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Legislative Assembly for the ACT: 2007 Week 6 Hansard (7 June) . . Page.. 1650..

MR MULCAHY (continuing):

the extract of the ALP's charter of financial integrity. Accordingly, I have tabled the extract from the Labor Party's charter of financial integrity.

It is headed "ACT Labor, Priorities—financial integrity, Fact sheet 10, Labor: charter of financial integrity!"This is the official record of the ALP website held in the National Library of Australia under the address The exact words in that document say, "What Labor will do"Then three paragraphs down it says, "Ensure that budgets and financial reports clearly show the operating performance of the Territory, net of the results of invested superannuation cash reserves."

Nowhere in that document, Mr Speaker, do the words "in some form"appear. This is the official record. We have checked from the original version that was printed in 2001. We have checked again the current records held by the National Library of Australia. I understand the pressure he is under trying to run this government almost as a one-man band, but I would sincerely hope that, as I do if I make an error, the Chief Minister will be quick to apologise for this mistake.


MRS DUNNE (Ginninderra) (9.04): Mr Speaker, I would like to continue on some of the themes that I have raised last night in relation to the prep to year 2 schools that are proposed by the ACT government to open in 2009 at Isabella Plains, Lyons, Narrabundah and Southern Cross primary schools.

As I started to say last night, no-one outside the minister's office or the ACT department of education seems to think that the establishment of freestanding P-2 schools was a great idea. I spend a lot of time in schools and talking to parents. I would like to share some of the thoughts that have been given to me over the last little while by people, especially those in some of the affected schools.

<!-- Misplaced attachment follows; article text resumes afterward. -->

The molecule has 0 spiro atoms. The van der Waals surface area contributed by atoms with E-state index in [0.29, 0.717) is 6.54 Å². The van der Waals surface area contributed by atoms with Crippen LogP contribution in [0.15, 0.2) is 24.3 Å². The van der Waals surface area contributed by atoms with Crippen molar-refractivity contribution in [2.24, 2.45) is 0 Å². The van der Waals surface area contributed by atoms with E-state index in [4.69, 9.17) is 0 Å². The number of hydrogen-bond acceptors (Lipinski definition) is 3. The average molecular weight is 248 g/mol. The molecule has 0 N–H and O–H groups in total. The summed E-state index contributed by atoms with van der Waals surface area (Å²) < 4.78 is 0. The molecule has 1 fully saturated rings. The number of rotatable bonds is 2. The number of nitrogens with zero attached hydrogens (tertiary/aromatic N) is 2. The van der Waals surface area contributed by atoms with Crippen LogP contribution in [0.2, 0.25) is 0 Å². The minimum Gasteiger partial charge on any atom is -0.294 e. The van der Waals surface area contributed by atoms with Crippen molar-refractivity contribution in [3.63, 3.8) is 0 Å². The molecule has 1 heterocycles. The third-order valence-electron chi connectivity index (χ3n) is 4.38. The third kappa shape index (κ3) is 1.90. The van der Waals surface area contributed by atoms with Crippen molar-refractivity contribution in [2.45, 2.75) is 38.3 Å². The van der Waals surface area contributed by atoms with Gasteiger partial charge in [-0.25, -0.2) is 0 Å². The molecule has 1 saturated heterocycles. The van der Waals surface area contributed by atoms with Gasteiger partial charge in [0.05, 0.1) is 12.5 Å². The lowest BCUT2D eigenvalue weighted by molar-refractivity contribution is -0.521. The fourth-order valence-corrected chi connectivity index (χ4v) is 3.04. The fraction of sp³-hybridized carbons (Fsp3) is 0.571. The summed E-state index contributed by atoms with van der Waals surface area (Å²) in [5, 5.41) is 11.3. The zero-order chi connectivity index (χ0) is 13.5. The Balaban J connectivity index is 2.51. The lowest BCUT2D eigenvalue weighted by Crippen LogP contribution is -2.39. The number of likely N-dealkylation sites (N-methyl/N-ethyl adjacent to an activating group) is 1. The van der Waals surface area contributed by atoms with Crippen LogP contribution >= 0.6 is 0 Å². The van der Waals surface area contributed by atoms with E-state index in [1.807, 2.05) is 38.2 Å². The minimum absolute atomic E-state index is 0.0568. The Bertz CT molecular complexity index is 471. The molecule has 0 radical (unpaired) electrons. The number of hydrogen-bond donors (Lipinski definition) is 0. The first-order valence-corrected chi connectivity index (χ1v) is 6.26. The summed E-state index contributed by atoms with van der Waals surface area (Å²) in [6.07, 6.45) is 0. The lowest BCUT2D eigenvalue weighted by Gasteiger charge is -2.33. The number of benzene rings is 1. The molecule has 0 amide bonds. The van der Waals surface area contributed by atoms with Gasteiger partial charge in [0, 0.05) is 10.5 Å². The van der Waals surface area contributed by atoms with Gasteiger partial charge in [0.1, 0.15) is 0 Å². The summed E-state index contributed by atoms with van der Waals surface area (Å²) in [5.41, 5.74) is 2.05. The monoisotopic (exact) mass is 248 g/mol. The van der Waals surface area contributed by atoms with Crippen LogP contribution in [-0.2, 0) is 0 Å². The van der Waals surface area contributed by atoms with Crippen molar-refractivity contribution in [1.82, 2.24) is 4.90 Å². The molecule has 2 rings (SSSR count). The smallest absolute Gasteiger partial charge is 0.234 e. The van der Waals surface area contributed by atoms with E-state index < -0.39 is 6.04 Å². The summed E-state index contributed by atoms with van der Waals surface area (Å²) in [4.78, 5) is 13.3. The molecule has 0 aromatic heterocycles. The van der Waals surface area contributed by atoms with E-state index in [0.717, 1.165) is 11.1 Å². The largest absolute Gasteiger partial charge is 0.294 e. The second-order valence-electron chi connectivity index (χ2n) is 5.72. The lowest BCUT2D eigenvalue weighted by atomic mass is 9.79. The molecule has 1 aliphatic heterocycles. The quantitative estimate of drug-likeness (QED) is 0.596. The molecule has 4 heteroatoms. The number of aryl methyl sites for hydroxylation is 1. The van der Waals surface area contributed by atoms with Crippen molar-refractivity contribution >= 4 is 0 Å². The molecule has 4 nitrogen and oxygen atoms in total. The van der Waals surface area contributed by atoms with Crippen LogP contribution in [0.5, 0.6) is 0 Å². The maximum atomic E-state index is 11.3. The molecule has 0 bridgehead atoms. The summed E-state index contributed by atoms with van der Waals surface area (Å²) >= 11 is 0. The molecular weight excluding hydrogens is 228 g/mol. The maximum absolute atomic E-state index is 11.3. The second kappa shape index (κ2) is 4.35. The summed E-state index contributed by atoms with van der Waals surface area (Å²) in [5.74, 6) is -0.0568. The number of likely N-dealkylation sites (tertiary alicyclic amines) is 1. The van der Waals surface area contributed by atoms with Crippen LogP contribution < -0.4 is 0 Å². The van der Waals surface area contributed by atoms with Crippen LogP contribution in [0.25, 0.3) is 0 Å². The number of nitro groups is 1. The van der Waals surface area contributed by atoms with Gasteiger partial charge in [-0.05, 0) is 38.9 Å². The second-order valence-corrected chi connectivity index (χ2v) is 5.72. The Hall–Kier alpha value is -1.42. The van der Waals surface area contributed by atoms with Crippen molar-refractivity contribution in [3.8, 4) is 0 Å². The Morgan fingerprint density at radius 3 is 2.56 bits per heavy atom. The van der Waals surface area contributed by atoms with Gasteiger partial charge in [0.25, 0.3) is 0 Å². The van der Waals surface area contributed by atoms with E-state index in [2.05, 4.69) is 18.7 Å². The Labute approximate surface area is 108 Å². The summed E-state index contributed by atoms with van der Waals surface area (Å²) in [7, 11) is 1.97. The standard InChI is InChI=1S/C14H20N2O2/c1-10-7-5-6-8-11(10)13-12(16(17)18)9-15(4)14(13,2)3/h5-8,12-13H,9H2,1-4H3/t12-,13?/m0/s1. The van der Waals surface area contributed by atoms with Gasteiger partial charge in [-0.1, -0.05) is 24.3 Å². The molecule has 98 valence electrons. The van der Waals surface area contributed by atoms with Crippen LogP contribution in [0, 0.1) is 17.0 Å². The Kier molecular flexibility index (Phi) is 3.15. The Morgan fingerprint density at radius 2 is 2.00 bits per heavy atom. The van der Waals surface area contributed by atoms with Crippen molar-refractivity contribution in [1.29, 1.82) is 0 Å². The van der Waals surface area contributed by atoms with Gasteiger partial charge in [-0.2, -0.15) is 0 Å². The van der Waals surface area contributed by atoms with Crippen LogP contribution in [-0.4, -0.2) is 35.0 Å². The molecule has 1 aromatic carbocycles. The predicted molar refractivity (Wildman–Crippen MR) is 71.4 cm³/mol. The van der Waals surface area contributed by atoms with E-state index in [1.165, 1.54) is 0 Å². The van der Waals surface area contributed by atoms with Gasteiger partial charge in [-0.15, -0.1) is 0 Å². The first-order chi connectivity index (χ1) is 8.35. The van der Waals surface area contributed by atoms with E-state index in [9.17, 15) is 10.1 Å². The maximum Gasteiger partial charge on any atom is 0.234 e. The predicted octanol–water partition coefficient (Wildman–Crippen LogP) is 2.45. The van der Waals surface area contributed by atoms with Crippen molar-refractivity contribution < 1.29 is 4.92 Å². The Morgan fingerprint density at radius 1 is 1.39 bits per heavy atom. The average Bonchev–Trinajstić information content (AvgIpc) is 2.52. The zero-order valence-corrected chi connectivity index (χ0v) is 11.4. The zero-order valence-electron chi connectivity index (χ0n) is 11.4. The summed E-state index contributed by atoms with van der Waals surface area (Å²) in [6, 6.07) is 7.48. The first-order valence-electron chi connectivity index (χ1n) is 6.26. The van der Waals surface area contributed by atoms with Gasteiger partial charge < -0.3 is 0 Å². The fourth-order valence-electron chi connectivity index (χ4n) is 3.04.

As I said, no-one outside the minister's office seems to think it is a good idea. I have said in this place that it seems a rather outmoded, rather 1950s idea, to have an infant school separate from other schools. The people that I talk to, mainly people who are working parents, seem to view the whole thing as extraordinarily complicated for them. They might enrol one child at school for three years and then at the end of those three years, they would move on somewhere else. If they have a second or third child, they would have children at separate schools while they are at primary school.

Some people might make choices to send their children to separate schools because of their particular needs, but most people like to send their children to the one school so that they have companionship and there is always a big sister or a big brother to turn to. This would not be available to people if they sent their children to a P-2 school. For that reason, most of the people I have spoken to have said that they are not interested in a P-2 school.

One of the other reasons that people are not interested in the P-2 school is one of perception. Because there is a great deal of talking about early intervention—of having therapy programs onsite et cetera—there is a perception, which had not struck me and I suspect had not struck the minister, that these are in some sense "special"schools, and that the children who go there are children who are at risk of not

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